pardons and the trump equivalency trick

August 28th, 2017

laws dilbert

=============

 

“At his best, man is the noblest of all animals; separated from law and justice he is the worst.”

 

—–

Aristotle

 

=====================

 

“We must reject the idea that every time a law’s broken, society is guilty rather than the lawbreaker.

 

It is time to restore the American precept that each individual is accountable for his actions.”

 

——

Ronald Reagan

 

==================

 

 

Well.

 

If there is one thing the Trump administration does well, really well <great just because you can Trump should notagain even> … is to find some scrap of equivalency to suggest what they have done or said is “normal.”

 

In addition, they gird their normalizing arguments with “because he can” simplistic tripe.

 

This is the Trump business mantra applied to the presidency … ‘it is technically legal & norms are irrelevant’.

 

This is the lesson that Trump appears to have ignored, the one where parents teach every child “just because you can doesn’t mean you should.”

 

Look.

 

Presidents can pardon whoever they want convicted of a federal crime … not a state crime. Technically Trump was within his ‘technical rights’ to pardon Sherriff Joe Arpaio and, literally, he wins because “the left” and Republicans’ with any sense of norms will go ballistic.

But I would suggest society actually loses on this one <as does the American legal system>.

 

In a normal world this pardon may appear in the overall scheme of things as small potatoes … but it is not. With this president it edges onto the slippery slope of a new normal <which is not normal nor desired normal>. It edges into an undermining of the justice system.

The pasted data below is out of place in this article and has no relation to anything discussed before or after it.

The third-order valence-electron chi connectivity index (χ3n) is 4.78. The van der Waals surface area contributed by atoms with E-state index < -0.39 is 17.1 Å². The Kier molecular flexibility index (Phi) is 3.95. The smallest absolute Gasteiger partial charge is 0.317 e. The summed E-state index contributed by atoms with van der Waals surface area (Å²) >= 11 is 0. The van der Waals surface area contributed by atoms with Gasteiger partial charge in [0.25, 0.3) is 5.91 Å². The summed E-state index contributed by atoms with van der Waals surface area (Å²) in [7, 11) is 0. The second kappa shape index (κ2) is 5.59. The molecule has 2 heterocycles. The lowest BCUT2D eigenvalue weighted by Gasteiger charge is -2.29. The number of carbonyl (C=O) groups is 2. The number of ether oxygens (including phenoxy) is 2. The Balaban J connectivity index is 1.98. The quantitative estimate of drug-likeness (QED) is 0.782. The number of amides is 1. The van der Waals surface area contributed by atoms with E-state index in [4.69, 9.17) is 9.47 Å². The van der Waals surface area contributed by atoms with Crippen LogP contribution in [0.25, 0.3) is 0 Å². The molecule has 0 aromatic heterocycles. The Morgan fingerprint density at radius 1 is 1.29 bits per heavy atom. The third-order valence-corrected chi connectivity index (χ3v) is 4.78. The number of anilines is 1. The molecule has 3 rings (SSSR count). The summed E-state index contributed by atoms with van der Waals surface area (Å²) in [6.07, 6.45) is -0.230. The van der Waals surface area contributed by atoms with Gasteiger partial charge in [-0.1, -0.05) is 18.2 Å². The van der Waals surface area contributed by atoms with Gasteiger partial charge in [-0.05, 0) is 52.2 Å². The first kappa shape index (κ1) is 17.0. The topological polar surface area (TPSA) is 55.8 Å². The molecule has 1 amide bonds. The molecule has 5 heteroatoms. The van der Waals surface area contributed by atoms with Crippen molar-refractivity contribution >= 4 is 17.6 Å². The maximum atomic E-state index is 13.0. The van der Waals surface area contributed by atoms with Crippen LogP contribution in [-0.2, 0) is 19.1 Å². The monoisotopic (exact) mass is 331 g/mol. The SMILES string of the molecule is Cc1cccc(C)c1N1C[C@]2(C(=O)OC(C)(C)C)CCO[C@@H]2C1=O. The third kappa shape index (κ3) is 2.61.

Hear me out.

 

2 things make me say this.dear mr president letter trump

 

How Trump gave the pardon verbally.

 

He suggested in his words that the Sheriff was just doing his job well. In other words … the laws were either wrong or the law of the land restricts people from doing their jobs. Uhm. And that the president is the judge of whether the laws are right or wrong, constricting or supportive.

The words matter just as much as the pardon itself. The words send a message with regard to how people should view laws and the legal system.

By the way … the words are as much Trump as anything we have ever seen … only he knows what laws are truly worthy and he rules his business that way. In his mind Trump is the sole arbiter of right versus wrong & legal versus ‘useless law.’

 

 

How Trump came to the pardon.

 

He offered the pardon without his Dept. of Justice. In other words … the DOJ and what they thought <or knew> was irrelevant. Process and legal minds are irrelevant … he is the law <a shiver went down my spine as I typed that>. It should be disconcerting to any and all that Trump appears to come to a conclusion about something, particularly what is legal and what isn’t, without seeking the legal process to back it up.

 

But.

 

justice statue sword fight for libertyAt the root of the issue is that a “law & order” president just pardoned a ‘law & order employee’ who … well … not only flaunted the law but broke the law of rights. The fact is he is not a law abiding sheriff if he’s disobeying a court order <let us remind ourselves that this charming fellow was a convicted sheriff, who ran sweltering, punishing jails where inmates died and was accused of targeting Latino residents … AND … during the litigation that led to his conviction for criminal contempt, he hired a private detective to investigate the wife of a federal judge hearing a case against his office >.

 

And at the root of the Trump issue <as if there is just one rotten root> is, as USA Today points out, Arpaio didn’t meet the Justice Department guidelines for a pardon. His conviction wasn’t five years old, he hadn’t expressed remorse and he hadn’t even applied to the Office of Pardon Attorney.

The day before, press secretary Sarah Huckabee Sanders said the president would follow a “thorough and standard process” in considering the pardon.